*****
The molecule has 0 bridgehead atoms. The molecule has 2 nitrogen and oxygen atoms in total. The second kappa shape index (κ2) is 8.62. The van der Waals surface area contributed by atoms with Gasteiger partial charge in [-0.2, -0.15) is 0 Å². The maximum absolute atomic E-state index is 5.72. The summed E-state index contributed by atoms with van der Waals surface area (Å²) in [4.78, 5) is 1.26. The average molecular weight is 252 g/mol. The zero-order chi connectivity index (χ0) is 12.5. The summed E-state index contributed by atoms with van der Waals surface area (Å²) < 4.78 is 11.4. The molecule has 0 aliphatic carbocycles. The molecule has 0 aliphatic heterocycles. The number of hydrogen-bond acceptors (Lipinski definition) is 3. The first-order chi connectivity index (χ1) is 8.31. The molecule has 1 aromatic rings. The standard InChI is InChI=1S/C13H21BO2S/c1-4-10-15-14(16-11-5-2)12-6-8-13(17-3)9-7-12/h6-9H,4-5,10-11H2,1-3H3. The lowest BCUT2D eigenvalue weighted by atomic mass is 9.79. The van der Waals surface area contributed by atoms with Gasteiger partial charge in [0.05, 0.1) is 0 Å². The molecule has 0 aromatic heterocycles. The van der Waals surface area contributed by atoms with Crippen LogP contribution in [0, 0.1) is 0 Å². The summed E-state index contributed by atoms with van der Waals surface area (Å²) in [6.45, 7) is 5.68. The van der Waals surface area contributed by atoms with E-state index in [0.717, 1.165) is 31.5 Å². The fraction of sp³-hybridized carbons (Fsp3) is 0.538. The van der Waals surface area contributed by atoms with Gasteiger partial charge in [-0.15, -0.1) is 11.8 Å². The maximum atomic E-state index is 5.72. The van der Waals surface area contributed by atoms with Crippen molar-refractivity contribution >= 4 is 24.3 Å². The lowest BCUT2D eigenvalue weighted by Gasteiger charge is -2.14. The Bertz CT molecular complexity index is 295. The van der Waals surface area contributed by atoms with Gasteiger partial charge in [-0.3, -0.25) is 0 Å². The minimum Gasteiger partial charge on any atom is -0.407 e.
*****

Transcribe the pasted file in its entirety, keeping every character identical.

The molecule has 0 bridgehead atoms. The molecule has 2 nitrogen and oxygen atoms in total. The second kappa shape index (κ2) is 8.62. The van der Waals surface area contributed by atoms with Gasteiger partial charge in [-0.2, -0.15) is 0 Å². The maximum absolute atomic E-state index is 5.72. The summed E-state index contributed by atoms with van der Waals surface area (Å²) in [4.78, 5) is 1.26. The average molecular weight is 252 g/mol. The zero-order chi connectivity index (χ0) is 12.5. The summed E-state index contributed by atoms with van der Waals surface area (Å²) < 4.78 is 11.4. The molecule has 0 aliphatic carbocycles. The molecule has 0 aliphatic heterocycles. The number of hydrogen-bond acceptors (Lipinski definition) is 3. The first-order chi connectivity index (χ1) is 8.31. The molecule has 1 aromatic rings. The standard InChI is InChI=1S/C13H21BO2S/c1-4-10-15-14(16-11-5-2)12-6-8-13(17-3)9-7-12/h6-9H,4-5,10-11H2,1-3H3. The lowest BCUT2D eigenvalue weighted by atomic mass is 9.79. The van der Waals surface area contributed by atoms with Gasteiger partial charge in [0.05, 0.1) is 0 Å². The molecule has 0 aromatic heterocycles. The van der Waals surface area contributed by atoms with Crippen LogP contribution in [0, 0.1) is 0 Å². The summed E-state index contributed by atoms with van der Waals surface area (Å²) in [6.45, 7) is 5.68. The van der Waals surface area contributed by atoms with E-state index in [0.717, 1.165) is 31.5 Å². The fraction of sp³-hybridized carbons (Fsp3) is 0.538. The van der Waals surface area contributed by atoms with Gasteiger partial charge in [-0.15, -0.1) is 11.8 Å². The maximum atomic E-state index is 5.72. The van der Waals surface area contributed by atoms with Crippen molar-refractivity contribution >= 4 is 24.3 Å². The lowest BCUT2D eigenvalue weighted by Gasteiger charge is -2.14. The Bertz CT molecular complexity index is 295. The van der Waals surface area contributed by atoms with Gasteiger partial charge in [-0.3, -0.25) is 0 Å². The minimum Gasteiger partial charge on any atom is -0.407 e.